Did you know that according to the best social science available children who grow up in nurturing environments are less likely to be involved in drugs, crime, or suffer significant physical or psychological problems. When there are problems, these environment lessen the time it takes to heal and the suffering. Wow! And, duh!
I mean, really, do you need a bunch of advanced researchers and clinicians in medicine, psychology, and public health to tell you that nurturing environments reduce crime, drug use, and physical and psychological problems? Still, too often we gloss over what a nurturing environment looks like: Nurturing environments are free of aversive events, such as harsh, abusive, manipulative, threatening, insulting behavior, because aversive events increase physiological stress that increases disease risk processes and derail healthy development.
Nurturing environments also encourage prosocial behavior through modeling, reward, and limit setting. Prosocial behavior is acting in ways that are sensitive and responsive to other people’s needs, values, and wishes. Parents, teachers, siblings, and caregivers who treat children in a respectful, consistent, and supportive manner are much more likely to raise toddlers, children, teens, and youth who also behave pro-socially and surround themselves with pro-social peers.
Nurturing environments go beyond our own front doors because in a nurturing environment there is biological safety with access to clean water, soil, air and psychological safety with few violent events in the media and in the schools. We are challenged to provide a nurturing environment by our own behavioral habits. We are responsible for creating a nurturing environment for yourself and to reduce our own risk for disease. If you are smoking, drinking, not physically active, or not eating with balance you are not nurturing yourself. We are responsible for acknowledging when we are angry and coping effectively in order to care for others. This kind of commitment has been described as psychological flexibility and it depends on both finding resources and balancing demands while mindfully attending to our goals. It is not easy — that is what makes it so valuable.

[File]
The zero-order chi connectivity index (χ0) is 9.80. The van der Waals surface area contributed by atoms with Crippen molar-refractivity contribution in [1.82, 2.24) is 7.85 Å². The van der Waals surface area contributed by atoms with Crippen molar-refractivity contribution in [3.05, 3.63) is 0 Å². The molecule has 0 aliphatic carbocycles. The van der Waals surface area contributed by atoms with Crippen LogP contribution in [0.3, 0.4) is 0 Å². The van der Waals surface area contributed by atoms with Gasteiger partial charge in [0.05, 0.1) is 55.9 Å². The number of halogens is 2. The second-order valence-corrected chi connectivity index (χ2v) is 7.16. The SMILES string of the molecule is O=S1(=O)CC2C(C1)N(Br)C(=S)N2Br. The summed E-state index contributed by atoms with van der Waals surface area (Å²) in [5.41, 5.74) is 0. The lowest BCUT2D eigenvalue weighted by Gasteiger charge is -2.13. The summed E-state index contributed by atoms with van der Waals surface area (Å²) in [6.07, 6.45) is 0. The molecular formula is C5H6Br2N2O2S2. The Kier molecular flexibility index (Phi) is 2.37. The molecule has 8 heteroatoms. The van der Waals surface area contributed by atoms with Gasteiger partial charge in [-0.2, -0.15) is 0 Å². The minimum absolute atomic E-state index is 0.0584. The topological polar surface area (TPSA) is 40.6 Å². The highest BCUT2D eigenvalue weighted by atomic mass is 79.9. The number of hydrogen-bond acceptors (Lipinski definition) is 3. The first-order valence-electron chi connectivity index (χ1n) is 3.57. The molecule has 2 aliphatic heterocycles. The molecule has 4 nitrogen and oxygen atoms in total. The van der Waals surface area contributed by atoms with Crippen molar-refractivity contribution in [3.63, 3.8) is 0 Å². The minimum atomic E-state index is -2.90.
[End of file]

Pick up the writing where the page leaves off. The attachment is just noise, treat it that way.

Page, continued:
Nurturing environments happen when we are clear about our values and goals. When we monitor or success and come up with solutions for the things that interfere with our success. It takes practice to learn new behaviors and monitoring to change. The most important fact is that a lot of common sense and good research has demonstrated that these things matter.In the next posts, we will talk about ways to practicing nurturing yourself, your family, and your world.
Those struggling plants in the photo are so impressive. They are also rare, fragile, and relatively unlikely to survive. If you survived that harsh environment, you have much to celebrate but let’s work together to change the conditions.
Together we can ACT to reduce risk and enhance success.
For more information see:
Biglan, A., Flay, B.R, Embry, D.D., & Sandler, I. (2011). The Critical Role for Nurturing Environments for Human Well-Being. American Psychologist, Vol. 67, ppg. 257 – 271.
National Research Council & Institute of Medicine. (2009). Preventing
mental, emotional, and behavioral disorders among young people:
Progress and possibilities (M. E. O”Connell, T. Boat, & K. E. Warner,
Eds.). Washington, DC: National Academies Press.